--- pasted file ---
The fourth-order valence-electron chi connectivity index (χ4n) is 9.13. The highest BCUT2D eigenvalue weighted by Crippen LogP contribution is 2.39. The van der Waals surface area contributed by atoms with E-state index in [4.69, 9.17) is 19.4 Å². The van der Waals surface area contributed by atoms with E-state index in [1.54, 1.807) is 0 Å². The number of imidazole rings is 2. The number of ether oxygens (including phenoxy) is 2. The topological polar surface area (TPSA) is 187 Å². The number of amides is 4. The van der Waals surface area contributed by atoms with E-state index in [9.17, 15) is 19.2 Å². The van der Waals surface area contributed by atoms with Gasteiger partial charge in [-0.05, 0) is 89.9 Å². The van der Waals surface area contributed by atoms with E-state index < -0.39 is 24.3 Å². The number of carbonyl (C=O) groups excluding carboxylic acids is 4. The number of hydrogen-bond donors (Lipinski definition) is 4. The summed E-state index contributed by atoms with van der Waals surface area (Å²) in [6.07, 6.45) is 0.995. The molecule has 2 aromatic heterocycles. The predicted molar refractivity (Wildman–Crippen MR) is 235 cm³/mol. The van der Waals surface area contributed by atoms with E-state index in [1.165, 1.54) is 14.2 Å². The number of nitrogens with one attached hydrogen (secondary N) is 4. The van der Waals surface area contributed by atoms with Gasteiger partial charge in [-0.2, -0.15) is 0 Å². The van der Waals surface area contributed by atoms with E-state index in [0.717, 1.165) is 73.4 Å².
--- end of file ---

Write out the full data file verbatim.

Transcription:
The fourth-order valence-electron chi connectivity index (χ4n) is 9.13. The highest BCUT2D eigenvalue weighted by Crippen LogP contribution is 2.39. The van der Waals surface area contributed by atoms with E-state index in [4.69, 9.17) is 19.4 Å². The van der Waals surface area contributed by atoms with E-state index in [1.54, 1.807) is 0 Å². The number of imidazole rings is 2. The number of ether oxygens (including phenoxy) is 2. The topological polar surface area (TPSA) is 187 Å². The number of amides is 4. The van der Waals surface area contributed by atoms with E-state index in [9.17, 15) is 19.2 Å². The van der Waals surface area contributed by atoms with Gasteiger partial charge in [-0.05, 0) is 89.9 Å². The van der Waals surface area contributed by atoms with E-state index < -0.39 is 24.3 Å². The number of carbonyl (C=O) groups excluding carboxylic acids is 4. The number of hydrogen-bond donors (Lipinski definition) is 4. The summed E-state index contributed by atoms with van der Waals surface area (Å²) in [6.07, 6.45) is 0.995. The molecule has 2 aromatic heterocycles. The predicted molar refractivity (Wildman–Crippen MR) is 235 cm³/mol. The van der Waals surface area contributed by atoms with E-state index in [1.165, 1.54) is 14.2 Å². The number of nitrogens with one attached hydrogen (secondary N) is 4. The van der Waals surface area contributed by atoms with Gasteiger partial charge in [-0.2, -0.15) is 0 Å². The van der Waals surface area contributed by atoms with E-state index in [0.717, 1.165) is 73.4 Å².